9 spirit-lifting animals you can see in Alaska during the winter
Sure, everyone talks about all the legendary wildlife viewing of Alaska’s summers, but what about the winter — is there anything worth seeing?
The answer is yes! — of course there’s wild animals roaming around the cold and snow. Here are 9 you will not forget or regret if you see them. Admittedly some are harder to spot than others, but give it a shot!
Our national bird majestically flies all times of the year in Alaska. Granted, many go to the more southern parts of Alaska during the winter, but it’s very common to see bald eagles soaring through the skies of Anchorage in the winter.
Alaska has the most abundant population of bald eagles than anywhere else in the United States (30,000 strong). Got time to read a book on Alaskas eagles?
When it gets cold, moose like to congregate in lower elevations for food, which is why you might see more of them in the winter in Anchorage than in the summer(!).
Kincaid Park and the Coastal Trail are prime places to spot moose. FYI, they lose about 25 percent of their body weight during winter months, so they won’t be as big as you might imagine.
The most common hare in Alaska are equipped with large furry hind legs, which make running through deep snow a breeze for them. They like to eat spruce twigs and needles, bark, and hardwood buds.
Sad but true: An average of 85% of snowshoe hares won’t live past the first year of their lives.
…or is it reindeer? Same species, actually. These herding animals have pliable hooves, which help them traverse across snow.
In the winter, you can find them hanging out in boreal forests, where they do their best to conserve energy. Like moose, caribou have hollow hair that serves as insulation.
Ravens are extremely smart and sophisticated birds with a penchant for scavenging and other forms of social savvy. They are known for solving problems with logic, as well as interacting/cooperating with other predators to locate food.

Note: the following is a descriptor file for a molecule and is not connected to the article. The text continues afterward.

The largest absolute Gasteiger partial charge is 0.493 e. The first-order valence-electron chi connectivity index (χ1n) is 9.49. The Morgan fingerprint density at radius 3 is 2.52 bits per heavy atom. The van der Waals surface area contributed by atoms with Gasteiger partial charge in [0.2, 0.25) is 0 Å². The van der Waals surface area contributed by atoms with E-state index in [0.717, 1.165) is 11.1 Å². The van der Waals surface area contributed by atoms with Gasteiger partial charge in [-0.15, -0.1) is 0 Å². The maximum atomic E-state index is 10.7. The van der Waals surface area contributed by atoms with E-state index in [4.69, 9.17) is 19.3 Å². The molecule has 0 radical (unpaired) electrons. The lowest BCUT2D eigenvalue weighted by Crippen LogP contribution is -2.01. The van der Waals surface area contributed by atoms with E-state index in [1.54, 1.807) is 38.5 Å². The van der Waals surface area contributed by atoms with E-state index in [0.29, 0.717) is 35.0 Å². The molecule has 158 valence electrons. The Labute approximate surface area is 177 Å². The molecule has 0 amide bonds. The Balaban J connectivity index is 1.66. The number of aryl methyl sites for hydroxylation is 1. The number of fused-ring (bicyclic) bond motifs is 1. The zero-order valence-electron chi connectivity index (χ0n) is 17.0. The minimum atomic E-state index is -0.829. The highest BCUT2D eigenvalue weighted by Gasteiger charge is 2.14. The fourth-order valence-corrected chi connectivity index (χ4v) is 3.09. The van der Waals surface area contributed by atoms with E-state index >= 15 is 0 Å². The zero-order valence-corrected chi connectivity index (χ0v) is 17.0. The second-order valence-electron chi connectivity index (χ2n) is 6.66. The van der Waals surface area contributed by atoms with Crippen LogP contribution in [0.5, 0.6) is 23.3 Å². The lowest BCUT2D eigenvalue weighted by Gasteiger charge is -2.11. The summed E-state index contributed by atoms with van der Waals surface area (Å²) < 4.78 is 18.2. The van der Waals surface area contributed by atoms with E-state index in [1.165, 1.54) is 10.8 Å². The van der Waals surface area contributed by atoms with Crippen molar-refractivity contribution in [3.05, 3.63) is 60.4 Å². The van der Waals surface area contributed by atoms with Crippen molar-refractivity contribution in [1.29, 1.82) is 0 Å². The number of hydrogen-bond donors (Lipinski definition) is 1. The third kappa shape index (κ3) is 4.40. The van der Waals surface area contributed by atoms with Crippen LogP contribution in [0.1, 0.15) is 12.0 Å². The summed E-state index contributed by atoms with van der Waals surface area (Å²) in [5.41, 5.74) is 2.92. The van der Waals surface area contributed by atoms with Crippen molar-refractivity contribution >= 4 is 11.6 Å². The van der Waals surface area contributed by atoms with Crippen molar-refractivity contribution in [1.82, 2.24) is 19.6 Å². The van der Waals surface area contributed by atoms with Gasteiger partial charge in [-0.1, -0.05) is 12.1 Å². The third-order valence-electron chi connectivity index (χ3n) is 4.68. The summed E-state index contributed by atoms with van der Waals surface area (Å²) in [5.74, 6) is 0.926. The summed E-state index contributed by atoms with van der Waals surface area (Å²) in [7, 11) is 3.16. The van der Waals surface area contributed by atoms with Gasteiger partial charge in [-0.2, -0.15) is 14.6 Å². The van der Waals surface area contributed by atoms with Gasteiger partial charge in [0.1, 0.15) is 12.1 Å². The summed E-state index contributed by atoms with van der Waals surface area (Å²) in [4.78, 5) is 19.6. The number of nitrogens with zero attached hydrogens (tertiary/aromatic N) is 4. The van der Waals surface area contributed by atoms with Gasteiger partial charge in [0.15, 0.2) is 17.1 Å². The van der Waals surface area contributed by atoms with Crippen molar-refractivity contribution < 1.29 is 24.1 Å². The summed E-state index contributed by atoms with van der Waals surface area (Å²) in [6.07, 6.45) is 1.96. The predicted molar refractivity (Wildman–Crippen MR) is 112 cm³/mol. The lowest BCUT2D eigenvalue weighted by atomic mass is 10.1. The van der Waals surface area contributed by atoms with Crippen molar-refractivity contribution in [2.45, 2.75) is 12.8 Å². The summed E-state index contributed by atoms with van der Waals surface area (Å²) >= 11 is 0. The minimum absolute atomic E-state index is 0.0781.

You will no doubt spot tons of ravens around Anchorage. After all, they like to congregate around us humans.
It’s not likely you’ll see a wolf in the wild near Anchorage — but if you do, consider it a rare gift. Wolves live in packs with a tight social order, and hunt mostly moose and caribou in the winter. They’ll dig as deep as 10 feet into snow to find carcasses.
Just like our dog friends, wolves love to run and play in the snow. There are about 7,000 – 11,000 wolves living in Alaska.
Short legs, body, and ears, and thick fur make arctic foxes an ideal build for staying warm in the winter. They are solitary creatures in the winter, sometimes daring enough to venture out onto the sea ice to feed on the remains of seals killed by polar bears.
Good luck spotting one near Anchorage — arctic foxes are found mostly in tundra and the treeless coastal area of Alaska. Arctic foxes have excellent hearing, too.
Meet Alaska’s state bird! The willow ptarmigan changes to white from light brown in the winter, and likes to eat willow tree twigs, buds and leaves.
Ptarmigan have a crop (throat pouch) the size of a softball, which lets them stuff enough food to last overnight while they roost in the snow. Unfortunately, these birds are prey to many other animals, including foxes, measles, wolves, wolverines and fellow birds such as crows, ravens, eagles and more.
These tiny rodents are very common throughout Alaska, but you’ll have to look hard to seem them. Voles are similar to mice, weigh only 44 grams and have a lifespan of one year.
They are also an important part of the food chain — at the bottom, where they serve as meals for weasels, owls, coyotes, foxes, hawks, house cats and even other voles!
Other Alaska winter animals worth a mention
Snowy Owl, lynx (Alaska’s only native cat), wolverine, mountain goats, harbor seals and sea lions, polar bears and dahl sheep.